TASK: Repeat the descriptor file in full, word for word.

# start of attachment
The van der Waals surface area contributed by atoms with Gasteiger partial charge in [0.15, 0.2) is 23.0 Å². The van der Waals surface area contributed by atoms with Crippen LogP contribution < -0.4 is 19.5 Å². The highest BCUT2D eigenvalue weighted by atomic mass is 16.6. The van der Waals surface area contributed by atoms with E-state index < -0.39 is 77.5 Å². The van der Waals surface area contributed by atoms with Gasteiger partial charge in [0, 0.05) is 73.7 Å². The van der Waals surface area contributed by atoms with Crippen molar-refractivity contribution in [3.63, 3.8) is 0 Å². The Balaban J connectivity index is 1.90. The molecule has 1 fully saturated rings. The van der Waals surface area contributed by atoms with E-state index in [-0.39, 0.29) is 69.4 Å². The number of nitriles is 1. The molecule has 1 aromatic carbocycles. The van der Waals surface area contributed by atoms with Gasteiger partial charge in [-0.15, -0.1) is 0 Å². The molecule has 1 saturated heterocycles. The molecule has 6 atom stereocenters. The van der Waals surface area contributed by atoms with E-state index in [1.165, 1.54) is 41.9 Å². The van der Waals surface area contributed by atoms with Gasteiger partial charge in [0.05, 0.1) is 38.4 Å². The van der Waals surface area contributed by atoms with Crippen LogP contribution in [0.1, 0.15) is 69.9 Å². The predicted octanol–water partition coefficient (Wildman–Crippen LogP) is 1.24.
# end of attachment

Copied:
The van der Waals surface area contributed by atoms with Gasteiger partial charge in [0.15, 0.2) is 23.0 Å². The van der Waals surface area contributed by atoms with Crippen LogP contribution < -0.4 is 19.5 Å². The highest BCUT2D eigenvalue weighted by atomic mass is 16.6. The van der Waals surface area contributed by atoms with E-state index < -0.39 is 77.5 Å². The van der Waals surface area contributed by atoms with Gasteiger partial charge in [0, 0.05) is 73.7 Å². The van der Waals surface area contributed by atoms with Crippen molar-refractivity contribution in [3.63, 3.8) is 0 Å². The Balaban J connectivity index is 1.90. The molecule has 1 fully saturated rings. The van der Waals surface area contributed by atoms with E-state index in [-0.39, 0.29) is 69.4 Å². The number of nitriles is 1. The molecule has 1 aromatic carbocycles. The van der Waals surface area contributed by atoms with Gasteiger partial charge in [-0.15, -0.1) is 0 Å². The molecule has 1 saturated heterocycles. The molecule has 6 atom stereocenters. The van der Waals surface area contributed by atoms with E-state index in [1.165, 1.54) is 41.9 Å². The van der Waals surface area contributed by atoms with Gasteiger partial charge in [0.05, 0.1) is 38.4 Å². The van der Waals surface area contributed by atoms with Crippen LogP contribution in [0.1, 0.15) is 69.9 Å². The predicted octanol–water partition coefficient (Wildman–Crippen LogP) is 1.24.